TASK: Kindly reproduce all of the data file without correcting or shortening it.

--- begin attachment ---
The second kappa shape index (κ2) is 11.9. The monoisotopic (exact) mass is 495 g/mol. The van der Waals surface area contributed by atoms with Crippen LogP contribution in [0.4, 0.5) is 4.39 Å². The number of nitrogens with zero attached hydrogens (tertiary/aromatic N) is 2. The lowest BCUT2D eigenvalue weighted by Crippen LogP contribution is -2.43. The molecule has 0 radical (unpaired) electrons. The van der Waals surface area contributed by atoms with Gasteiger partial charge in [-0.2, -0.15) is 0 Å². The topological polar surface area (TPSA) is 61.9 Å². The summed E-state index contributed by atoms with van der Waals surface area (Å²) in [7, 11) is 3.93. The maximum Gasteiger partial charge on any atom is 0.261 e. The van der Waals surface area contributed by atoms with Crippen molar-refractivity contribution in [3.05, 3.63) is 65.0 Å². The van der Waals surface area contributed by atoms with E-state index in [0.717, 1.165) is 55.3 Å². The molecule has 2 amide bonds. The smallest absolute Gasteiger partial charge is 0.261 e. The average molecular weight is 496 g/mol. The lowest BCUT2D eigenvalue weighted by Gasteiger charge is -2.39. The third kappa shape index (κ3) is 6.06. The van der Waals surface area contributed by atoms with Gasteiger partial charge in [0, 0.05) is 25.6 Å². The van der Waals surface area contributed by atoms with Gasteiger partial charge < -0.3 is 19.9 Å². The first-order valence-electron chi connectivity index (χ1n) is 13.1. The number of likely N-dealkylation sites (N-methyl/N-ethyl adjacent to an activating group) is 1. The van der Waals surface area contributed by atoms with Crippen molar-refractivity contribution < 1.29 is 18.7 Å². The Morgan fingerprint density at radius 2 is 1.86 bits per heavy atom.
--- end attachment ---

The second kappa shape index (κ2) is 11.9. The monoisotopic (exact) mass is 495 g/mol. The van der Waals surface area contributed by atoms with Crippen LogP contribution in [0.4, 0.5) is 4.39 Å². The number of nitrogens with zero attached hydrogens (tertiary/aromatic N) is 2. The lowest BCUT2D eigenvalue weighted by Crippen LogP contribution is -2.43. The molecule has 0 radical (unpaired) electrons. The van der Waals surface area contributed by atoms with Gasteiger partial charge in [-0.2, -0.15) is 0 Å². The topological polar surface area (TPSA) is 61.9 Å². The summed E-state index contributed by atoms with van der Waals surface area (Å²) in [7, 11) is 3.93. The maximum Gasteiger partial charge on any atom is 0.261 e. The van der Waals surface area contributed by atoms with Crippen molar-refractivity contribution in [3.05, 3.63) is 65.0 Å². The van der Waals surface area contributed by atoms with E-state index in [0.717, 1.165) is 55.3 Å². The molecule has 2 amide bonds. The smallest absolute Gasteiger partial charge is 0.261 e. The average molecular weight is 496 g/mol. The lowest BCUT2D eigenvalue weighted by Gasteiger charge is -2.39. The third kappa shape index (κ3) is 6.06. The van der Waals surface area contributed by atoms with Gasteiger partial charge in [0, 0.05) is 25.6 Å². The van der Waals surface area contributed by atoms with Gasteiger partial charge < -0.3 is 19.9 Å². The first-order valence-electron chi connectivity index (χ1n) is 13.1. The number of likely N-dealkylation sites (N-methyl/N-ethyl adjacent to an activating group) is 1. The van der Waals surface area contributed by atoms with Crippen molar-refractivity contribution < 1.29 is 18.7 Å². The Morgan fingerprint density at radius 2 is 1.86 bits per heavy atom.